• I'll make the clarification about what a conjunction can connect. – Billeeb Jan 10 '18 at 14:31
  • I disagree. The question was related to ellipsis: "the omission from speech or writing of a word or words that are superfluous or able to be understood from contextual clues." My explanation was related to that. Your question is about conjunction and what they can/can't connect. That was never in the scope of my answer. If I did not took it into account was because of that. – Billeeb Jan 11 '18 at 11:33
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In the examples you gave the sentences are awkward. A better structure would be the following: I have been admitted to the upcoming class and I planned on living in the dormitory. The verb Admitted is past tense so you can't use planning in the same sentence. This is an error.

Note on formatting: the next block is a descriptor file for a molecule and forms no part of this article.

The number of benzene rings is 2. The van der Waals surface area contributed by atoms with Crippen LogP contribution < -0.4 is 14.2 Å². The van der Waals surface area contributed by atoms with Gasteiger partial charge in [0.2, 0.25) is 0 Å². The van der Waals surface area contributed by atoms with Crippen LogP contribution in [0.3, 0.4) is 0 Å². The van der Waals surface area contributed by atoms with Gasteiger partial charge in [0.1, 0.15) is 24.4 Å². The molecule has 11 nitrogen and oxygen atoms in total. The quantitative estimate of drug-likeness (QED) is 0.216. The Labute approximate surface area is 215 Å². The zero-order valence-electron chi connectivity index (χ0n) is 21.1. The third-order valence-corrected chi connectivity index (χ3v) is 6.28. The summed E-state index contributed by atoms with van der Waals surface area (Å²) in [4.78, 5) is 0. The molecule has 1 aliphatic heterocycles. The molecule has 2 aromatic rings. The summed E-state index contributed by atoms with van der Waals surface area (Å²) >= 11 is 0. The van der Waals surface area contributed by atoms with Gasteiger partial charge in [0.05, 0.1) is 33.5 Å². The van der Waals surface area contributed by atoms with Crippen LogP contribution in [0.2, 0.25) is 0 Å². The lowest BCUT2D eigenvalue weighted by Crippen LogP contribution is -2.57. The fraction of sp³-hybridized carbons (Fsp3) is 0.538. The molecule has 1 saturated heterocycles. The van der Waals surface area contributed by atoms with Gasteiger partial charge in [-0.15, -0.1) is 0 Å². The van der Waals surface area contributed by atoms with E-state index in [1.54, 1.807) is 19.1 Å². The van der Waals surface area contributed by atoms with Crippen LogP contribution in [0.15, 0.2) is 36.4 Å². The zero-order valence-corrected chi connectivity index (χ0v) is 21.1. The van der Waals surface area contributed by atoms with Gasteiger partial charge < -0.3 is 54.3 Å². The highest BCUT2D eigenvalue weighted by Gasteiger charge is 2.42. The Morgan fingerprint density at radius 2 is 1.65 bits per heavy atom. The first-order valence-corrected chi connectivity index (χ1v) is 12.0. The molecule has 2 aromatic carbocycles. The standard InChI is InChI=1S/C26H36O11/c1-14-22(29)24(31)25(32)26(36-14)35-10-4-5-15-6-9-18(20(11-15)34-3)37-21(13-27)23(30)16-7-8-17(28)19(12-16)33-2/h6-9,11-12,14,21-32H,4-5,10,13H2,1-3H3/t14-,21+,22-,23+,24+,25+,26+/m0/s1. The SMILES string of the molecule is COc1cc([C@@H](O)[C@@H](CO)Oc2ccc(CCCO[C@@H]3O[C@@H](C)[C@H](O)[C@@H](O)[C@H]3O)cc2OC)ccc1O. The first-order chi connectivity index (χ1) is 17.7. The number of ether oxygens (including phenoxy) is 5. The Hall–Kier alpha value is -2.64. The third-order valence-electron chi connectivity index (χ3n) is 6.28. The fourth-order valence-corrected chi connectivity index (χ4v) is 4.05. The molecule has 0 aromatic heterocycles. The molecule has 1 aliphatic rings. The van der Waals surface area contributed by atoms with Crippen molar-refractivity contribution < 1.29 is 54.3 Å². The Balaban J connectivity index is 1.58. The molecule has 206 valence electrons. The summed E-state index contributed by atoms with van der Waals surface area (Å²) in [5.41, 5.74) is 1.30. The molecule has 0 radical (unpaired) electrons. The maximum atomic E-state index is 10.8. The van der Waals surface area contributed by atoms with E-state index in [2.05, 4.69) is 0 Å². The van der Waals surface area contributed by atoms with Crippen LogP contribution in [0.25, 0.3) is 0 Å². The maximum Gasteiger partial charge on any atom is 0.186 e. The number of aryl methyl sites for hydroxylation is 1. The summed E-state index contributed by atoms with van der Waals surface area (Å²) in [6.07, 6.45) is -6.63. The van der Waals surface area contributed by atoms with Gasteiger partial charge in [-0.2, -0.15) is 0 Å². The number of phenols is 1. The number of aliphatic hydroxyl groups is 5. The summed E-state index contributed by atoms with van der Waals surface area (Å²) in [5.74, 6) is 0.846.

• The verb admitted in the sentence is not tensed at all; it's a past participle. And there is no rule that forbids using planning in the same sentence with any other verb tense. I really wonder where people come up with these zany ideas. – John Lawler Jan 10 '18 at 20:35
  • There´s something weird cause the examples are not taking into account the parallelism in the clauses and the not parallelism is an error. Like "I am eating and won´t go" should be "I am eating and am not going". Lot´s of examples here. owl.english.purdue.edu/owl/resource/623/01 – Billeeb Jan 11 '18 at 11:10